“I got the help I needed, wanted and deserved” — George’s Story of Hope

One night, after his opioid supply ran dry, George found himself in the desperate throes of withdrawal, phoning every connection he could think of.

Vomiting and miserable — “I felt like bugs were crawling all over me” — George finally reached an old friend.

“I’ve got something that can help,” the friend said. “Come on over.”

What should have been a 10-minute drive took George 45 minutes, because he had to stop so often to throw up or find a toilet. When George finally arrived, his friend announced that he no longer used drugs. Instead, he offered George a small dose of his prescription buprenorphine (Subutex).

“It was like, holy smokes — within 20 minutes, I felt normal,” recalls George, now age 55 and 4 years into recovery.

George’s friend told him: “Hey, this is my medication. I’m not supposed to share it.” He urged George to schedule an appointment with Ideal Option right away, so that he, too, could start on buprenorphine.

George followed through the next morning and drove to a nearby Ideal Option clinic for his appointment. Still, he hesitated to walk in.

“I sat there for a while in my car and thought: These people are probably going to look at me like I’m a lowlife, a scum, a junkie. I almost backed out and left. But something hit me, and I said, Well, let’s look at what they have to offer.”

What they offered, George discovered, was freedom — an escape from the fog he’d lived in for 30 years.

“My whole world is clear now: my memory, my thinking, my attitude,” says George.

George discovered, too, that his fears about being judged were entirely unfounded.

“At Ideal Option, they welcomed me with open arms, like they really cared,” he says. “It was the neatest experience I’ve ever had.”

George started drinking at age 12. Multiple times, he got suspended from school for keeping alcohol in his locker. By 14, he was into acid and mushrooms. By 17, he was snorting opioid pills.

For years, he scored prescriptions from multiple doctors, feigning back pain and other ailments. “I was doctor shopping,” he says. “I always had this excuse and that excuse.”

Soon he went from snorting 3 or 4 pills a day to 20. “Your body gets so tolerant,” he says. “Your script wouldn’t last that long.”

He’d stretch out his supply as long as he could, but usually he had to supplement his prescriptions by buying pills on the street.

If he went more than a day or two without opioids, he’d be hurled into withdrawal.

George often called in sick to the transmission shop where he worked. When he did show up, he’d slack off and snap at his co-workers. He’d snort pills in the bathroom or in his car during work breaks.

When George’s boss caught him with a bag of pills, he denied his addiction.

“I gave him a line of crap,” recalls George. “I said, ‘That’s just some medication I have to take.’ I felt like, Hey, I’m getting them legally from a doctor.”

George got fired from that job and then from another transmission shop. He switched to cooking at family restaurants and got fired from another string of jobs.  

“One minute I could be the nicest guy in the world, and the next minute I could be throwing plates at one of the waitresses,” George says.

All the while, he was neglecting his three children.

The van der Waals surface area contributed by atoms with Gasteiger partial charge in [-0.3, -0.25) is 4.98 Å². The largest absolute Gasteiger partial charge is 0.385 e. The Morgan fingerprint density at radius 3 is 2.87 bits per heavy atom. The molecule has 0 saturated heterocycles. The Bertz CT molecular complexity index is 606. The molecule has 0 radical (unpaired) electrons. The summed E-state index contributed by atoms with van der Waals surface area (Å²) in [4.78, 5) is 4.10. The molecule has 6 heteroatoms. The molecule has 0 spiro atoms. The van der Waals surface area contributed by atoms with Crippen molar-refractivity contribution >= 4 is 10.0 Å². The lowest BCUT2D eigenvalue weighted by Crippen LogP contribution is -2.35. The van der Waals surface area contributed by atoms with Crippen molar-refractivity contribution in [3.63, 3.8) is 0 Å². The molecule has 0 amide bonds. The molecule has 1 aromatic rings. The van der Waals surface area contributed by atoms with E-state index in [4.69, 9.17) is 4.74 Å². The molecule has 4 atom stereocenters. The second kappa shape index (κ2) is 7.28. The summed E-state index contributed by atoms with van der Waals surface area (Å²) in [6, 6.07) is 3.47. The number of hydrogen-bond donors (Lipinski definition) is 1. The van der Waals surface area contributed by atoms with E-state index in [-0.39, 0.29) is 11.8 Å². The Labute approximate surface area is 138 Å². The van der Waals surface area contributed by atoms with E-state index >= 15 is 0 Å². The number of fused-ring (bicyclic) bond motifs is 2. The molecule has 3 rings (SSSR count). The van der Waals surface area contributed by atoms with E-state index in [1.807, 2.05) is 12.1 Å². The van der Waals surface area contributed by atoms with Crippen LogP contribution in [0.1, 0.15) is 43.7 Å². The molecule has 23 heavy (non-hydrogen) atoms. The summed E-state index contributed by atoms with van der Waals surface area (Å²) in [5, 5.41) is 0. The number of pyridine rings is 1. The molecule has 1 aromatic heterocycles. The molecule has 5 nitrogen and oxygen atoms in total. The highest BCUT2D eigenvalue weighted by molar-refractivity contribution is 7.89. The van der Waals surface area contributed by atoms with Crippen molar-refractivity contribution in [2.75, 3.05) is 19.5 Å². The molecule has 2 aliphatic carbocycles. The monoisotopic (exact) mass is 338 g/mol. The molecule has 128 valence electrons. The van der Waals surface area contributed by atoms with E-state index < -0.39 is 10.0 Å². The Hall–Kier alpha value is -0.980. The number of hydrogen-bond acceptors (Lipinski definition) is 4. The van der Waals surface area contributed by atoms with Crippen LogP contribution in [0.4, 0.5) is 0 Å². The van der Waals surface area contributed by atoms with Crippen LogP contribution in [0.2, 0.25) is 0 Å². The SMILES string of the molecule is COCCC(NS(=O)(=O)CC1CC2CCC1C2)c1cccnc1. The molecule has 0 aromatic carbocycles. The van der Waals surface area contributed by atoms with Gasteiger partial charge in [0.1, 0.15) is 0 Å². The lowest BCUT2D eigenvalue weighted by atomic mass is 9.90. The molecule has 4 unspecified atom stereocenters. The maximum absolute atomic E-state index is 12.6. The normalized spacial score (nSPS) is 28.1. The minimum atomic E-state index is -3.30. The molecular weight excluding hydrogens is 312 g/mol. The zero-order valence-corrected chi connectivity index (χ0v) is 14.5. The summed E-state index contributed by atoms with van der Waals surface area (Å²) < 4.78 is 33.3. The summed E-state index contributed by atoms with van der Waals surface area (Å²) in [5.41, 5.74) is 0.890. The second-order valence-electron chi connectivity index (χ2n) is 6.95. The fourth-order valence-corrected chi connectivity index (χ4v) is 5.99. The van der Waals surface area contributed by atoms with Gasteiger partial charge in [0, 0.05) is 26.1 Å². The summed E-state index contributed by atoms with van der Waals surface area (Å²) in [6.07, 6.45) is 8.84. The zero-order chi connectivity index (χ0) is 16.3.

When the kids were younger, before George used opioids so heavily, he’d take them camping and fishing. They’d play ball in the yard and ride go-karts. But as his addiction worsened, all the fun stopped.

“I pushed my kids away,” George says.

He didn’t show up to watch his boys wrestle or his daughter cheerlead. When the boys would ask for video games, he’d say, “Well, we had this bill come up” or “I’m not getting a big paycheck.”

George became “mean and snappy” around the house. “I’d yell at the kids for the stupidest things, like leaving the light on,” he says. “So, they isolated themselves from me.”

George retreated inward, too. He stopped fishing and barbecuing with his friends. He wouldn’t answer when a buddy called or stopped by.

“I shut myself off from the world,” he recalls. “I’d just stay in my room, depressed and suicidal.”

He was exhausted, too, from chasing drugs every day. “I was bugging people so much, and I was sick all the time. I was like, George, is this worth it? Spending all this money?”

Deep down, he knew the answer was no.

George says the transition to recovery was jarring at first.

“Being sober scared the living hell out of me,” he recalls. “Everything was so real. I could see the sky is blue and the grass is green.”

But George was grateful for his new life and felt determined to stay in recovery. He cut ties with all his acquaintances and changed his phone number.

“Nobody knows where I live,” he says. “I refuse friend requests on Facebook.”

He works with a mental health counselor and says he has never missed an Ideal Option appointment.

“Without Ideal Option, I’d be dead or in prison or strung out, lying in a gutter,” he says. “Instead, I got the help I needed, wanted and deserved.”

George marvels at the turn his life has taken.

He used to stay up all night getting high and during the day. Now he sleeps soundly through the night.

“When I wake up, I’m full of energy,” he says. “I don’t even think of laying back down.”

He fishes for trout, hunts deer, reads, and watches hockey and football on TV. He has reunited with his children and spends a lot of time with his grandchildren, taking them to the park and to swim lessons.

“I still get depressed sometimes, but I know how to cope with it,” he says. “I go into meditation or listen to relaxing ocean sounds. I do a lot of walking with my dog.”

George considers himself a much calmer and more compassionate person than he ever was while using.

“My kids understand that it wasn’t me. It was the pills,” George says. “They say, ‘Dad, you’ve come a long way. Keep it up.’ ”

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